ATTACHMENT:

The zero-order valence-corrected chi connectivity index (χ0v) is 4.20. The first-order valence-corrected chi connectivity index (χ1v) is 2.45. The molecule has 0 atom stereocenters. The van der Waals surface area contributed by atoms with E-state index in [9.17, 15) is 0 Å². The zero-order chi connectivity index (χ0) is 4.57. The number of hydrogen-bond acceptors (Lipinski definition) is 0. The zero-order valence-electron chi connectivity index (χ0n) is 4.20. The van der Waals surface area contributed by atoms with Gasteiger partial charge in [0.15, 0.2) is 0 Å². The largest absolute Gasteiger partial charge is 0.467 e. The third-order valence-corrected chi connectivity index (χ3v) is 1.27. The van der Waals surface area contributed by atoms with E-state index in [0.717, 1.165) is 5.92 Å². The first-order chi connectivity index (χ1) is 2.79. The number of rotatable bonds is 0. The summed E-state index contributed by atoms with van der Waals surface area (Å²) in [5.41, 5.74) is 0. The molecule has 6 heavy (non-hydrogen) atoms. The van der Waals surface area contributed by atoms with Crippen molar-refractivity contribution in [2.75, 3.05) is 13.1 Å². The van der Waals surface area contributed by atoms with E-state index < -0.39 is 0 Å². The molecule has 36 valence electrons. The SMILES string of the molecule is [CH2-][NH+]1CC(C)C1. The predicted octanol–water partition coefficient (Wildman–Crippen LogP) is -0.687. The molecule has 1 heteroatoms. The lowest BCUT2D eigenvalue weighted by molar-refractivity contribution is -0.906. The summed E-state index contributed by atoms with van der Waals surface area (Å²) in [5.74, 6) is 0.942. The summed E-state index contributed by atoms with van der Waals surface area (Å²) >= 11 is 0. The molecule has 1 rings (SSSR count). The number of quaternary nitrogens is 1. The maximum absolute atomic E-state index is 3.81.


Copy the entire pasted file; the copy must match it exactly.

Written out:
The zero-order valence-corrected chi connectivity index (χ0v) is 4.20. The first-order valence-corrected chi connectivity index (χ1v) is 2.45. The molecule has 0 atom stereocenters. The van der Waals surface area contributed by atoms with E-state index in [9.17, 15) is 0 Å². The zero-order chi connectivity index (χ0) is 4.57. The number of hydrogen-bond acceptors (Lipinski definition) is 0. The zero-order valence-electron chi connectivity index (χ0n) is 4.20. The van der Waals surface area contributed by atoms with Gasteiger partial charge in [0.15, 0.2) is 0 Å². The largest absolute Gasteiger partial charge is 0.467 e. The third-order valence-corrected chi connectivity index (χ3v) is 1.27. The van der Waals surface area contributed by atoms with E-state index in [0.717, 1.165) is 5.92 Å². The first-order chi connectivity index (χ1) is 2.79. The number of rotatable bonds is 0. The summed E-state index contributed by atoms with van der Waals surface area (Å²) in [5.41, 5.74) is 0. The molecule has 6 heavy (non-hydrogen) atoms. The van der Waals surface area contributed by atoms with Crippen molar-refractivity contribution in [2.75, 3.05) is 13.1 Å². The van der Waals surface area contributed by atoms with E-state index < -0.39 is 0 Å². The molecule has 36 valence electrons. The SMILES string of the molecule is [CH2-][NH+]1CC(C)C1. The predicted octanol–water partition coefficient (Wildman–Crippen LogP) is -0.687. The molecule has 1 heteroatoms. The lowest BCUT2D eigenvalue weighted by molar-refractivity contribution is -0.906. The summed E-state index contributed by atoms with van der Waals surface area (Å²) in [5.74, 6) is 0.942. The summed E-state index contributed by atoms with van der Waals surface area (Å²) >= 11 is 0. The molecule has 1 rings (SSSR count). The number of quaternary nitrogens is 1. The maximum absolute atomic E-state index is 3.81.